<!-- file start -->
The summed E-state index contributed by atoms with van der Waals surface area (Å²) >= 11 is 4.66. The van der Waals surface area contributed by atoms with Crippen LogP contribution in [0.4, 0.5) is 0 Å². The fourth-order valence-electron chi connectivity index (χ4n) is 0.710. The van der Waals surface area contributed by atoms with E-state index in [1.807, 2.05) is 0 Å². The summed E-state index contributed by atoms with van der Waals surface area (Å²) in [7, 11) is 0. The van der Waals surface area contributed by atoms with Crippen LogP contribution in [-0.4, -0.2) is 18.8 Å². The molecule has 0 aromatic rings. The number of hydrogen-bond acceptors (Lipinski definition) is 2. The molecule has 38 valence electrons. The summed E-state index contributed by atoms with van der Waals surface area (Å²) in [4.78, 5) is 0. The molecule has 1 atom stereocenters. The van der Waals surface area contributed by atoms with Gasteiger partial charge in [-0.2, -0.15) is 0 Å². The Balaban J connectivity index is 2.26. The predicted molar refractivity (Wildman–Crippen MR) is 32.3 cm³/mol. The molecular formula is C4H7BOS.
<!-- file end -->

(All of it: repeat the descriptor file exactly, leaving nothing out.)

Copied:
The summed E-state index contributed by atoms with van der Waals surface area (Å²) >= 11 is 4.66. The van der Waals surface area contributed by atoms with Crippen LogP contribution in [0.4, 0.5) is 0 Å². The fourth-order valence-electron chi connectivity index (χ4n) is 0.710. The van der Waals surface area contributed by atoms with E-state index in [1.807, 2.05) is 0 Å². The summed E-state index contributed by atoms with van der Waals surface area (Å²) in [7, 11) is 0. The van der Waals surface area contributed by atoms with Crippen LogP contribution in [-0.4, -0.2) is 18.8 Å². The molecule has 0 aromatic rings. The number of hydrogen-bond acceptors (Lipinski definition) is 2. The molecule has 38 valence electrons. The summed E-state index contributed by atoms with van der Waals surface area (Å²) in [4.78, 5) is 0. The molecule has 1 atom stereocenters. The van der Waals surface area contributed by atoms with Gasteiger partial charge in [-0.2, -0.15) is 0 Å². The Balaban J connectivity index is 2.26. The predicted molar refractivity (Wildman–Crippen MR) is 32.3 cm³/mol. The molecular formula is C4H7BOS.